It is possible that they will do a physical examination, run lab tests, and/or perform cognitive tests.
You might even undergo brain imaging so that the doctors can look at your brain to rule out things such as clots and tumour’s. These scans can detect patterns of lost brain tissue to help them understand different dementia syndromes.
When should you see a doctor if you think you have Dementia?
If you, your family, or close friends begin to notice changes in
- Cognitive Thinking
- Things become more difficult than you used to be able to do on a daily basis.
Then it may be time to go consult with your doctor.
Are there different stages of Dementia?
According to the World Health Organization, there are three different stages of Dementia. They are broken down into early Dementia. Middle, and late-stage Dementia.
Early Stage Dementia
In early-stage Dementia, it is very hard to determine if an individual, in fact, has Dementia. Signs may include:
- Becoming more forgetful than normal
- Often loses track of time
- Feels lost in places that are familiar to them
Middle Stage Dementia
When middle-stage Dementia sets in, these symptoms seem a little more noticeable. These could include:
- Forgets names easily / forgets events
- Feels lost in familiar places
- Struggles to communicate
- Changes in behavior
- Asks questions more than once
- Needs help with self-care
Late Stage Dementia
When late-stage Dementia sets in, it is usually noticed by everyone that is around them. They usually need full-time care, and the symptoms are pretty severe. These include:
- No longer knowing who you are
- Has no concept of time
- Struggles to recognize loved ones
- Struggles to walk
- Severe behavioral changes commonly include aggression.
What causes Dementia?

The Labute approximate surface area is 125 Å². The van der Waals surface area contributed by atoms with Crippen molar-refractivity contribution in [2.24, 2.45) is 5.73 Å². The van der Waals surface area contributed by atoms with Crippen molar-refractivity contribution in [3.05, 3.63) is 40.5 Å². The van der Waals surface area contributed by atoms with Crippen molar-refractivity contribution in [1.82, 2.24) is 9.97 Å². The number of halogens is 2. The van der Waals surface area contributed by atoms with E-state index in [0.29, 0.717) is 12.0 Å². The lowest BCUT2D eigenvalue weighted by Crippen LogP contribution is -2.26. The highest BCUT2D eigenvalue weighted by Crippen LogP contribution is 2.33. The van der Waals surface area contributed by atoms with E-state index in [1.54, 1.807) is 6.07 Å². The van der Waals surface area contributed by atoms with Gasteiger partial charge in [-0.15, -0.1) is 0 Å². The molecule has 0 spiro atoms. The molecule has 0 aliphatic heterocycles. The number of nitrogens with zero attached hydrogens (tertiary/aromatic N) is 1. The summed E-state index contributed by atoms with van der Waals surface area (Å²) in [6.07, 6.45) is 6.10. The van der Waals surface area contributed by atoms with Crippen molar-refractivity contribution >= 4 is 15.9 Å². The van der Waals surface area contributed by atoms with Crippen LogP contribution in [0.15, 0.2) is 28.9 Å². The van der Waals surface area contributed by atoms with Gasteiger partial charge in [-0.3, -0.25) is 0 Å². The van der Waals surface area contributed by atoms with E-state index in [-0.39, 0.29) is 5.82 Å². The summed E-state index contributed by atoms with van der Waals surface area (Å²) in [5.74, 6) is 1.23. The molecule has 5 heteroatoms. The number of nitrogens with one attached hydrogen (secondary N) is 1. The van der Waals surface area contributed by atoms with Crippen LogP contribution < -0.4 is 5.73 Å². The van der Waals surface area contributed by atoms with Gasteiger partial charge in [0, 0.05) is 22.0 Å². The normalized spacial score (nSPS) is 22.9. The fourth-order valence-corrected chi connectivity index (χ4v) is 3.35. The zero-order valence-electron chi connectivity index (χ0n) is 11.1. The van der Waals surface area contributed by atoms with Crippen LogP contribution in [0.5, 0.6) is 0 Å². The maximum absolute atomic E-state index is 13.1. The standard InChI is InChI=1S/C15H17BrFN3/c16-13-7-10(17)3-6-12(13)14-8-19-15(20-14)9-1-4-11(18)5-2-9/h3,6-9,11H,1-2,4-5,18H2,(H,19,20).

Dementia can be caused by several factors. The first one is when the brain cells and neurons continue to die over time. When this occurs, this is known as Alzheimer’s disease.
Dementia can also be caused by trauma. Trauma can include strokes, brain tumors, or head injuries. This causes damage and then the death of the cells in the brain.
Other causes of Dementia can be caused from:
- Vitamin B12 or E deficiencies
- Thyroid Issues
- Drug Use
How do you treat Dementia?
With most types of Dementia, there are no cures currently. The treatment that is available currently will only help manage the symptoms.
There are currently three drugs available to help manage dementia symptoms. They are
Other ways to help manage Dementia is
- Following a healthy diet.
- Exercising regularly.
- Seeing your doctors regularly.
- Following a good sleep schedule.
- Has a good support network made up of family and caregivers.
Caregiver consulting-If you live in Texas, you can consult with me, Your Dementia Therapist, to help identify areas of concern to help you better care for your loved one living with dementia.
Whether you are in the early stages of Dementia or late stages of Dementia, it is important to know what Dementia is and how to treat it. By knowing these things, it can help you build a treatment plan that works for you while you coordinate different care options with your doctors and your family.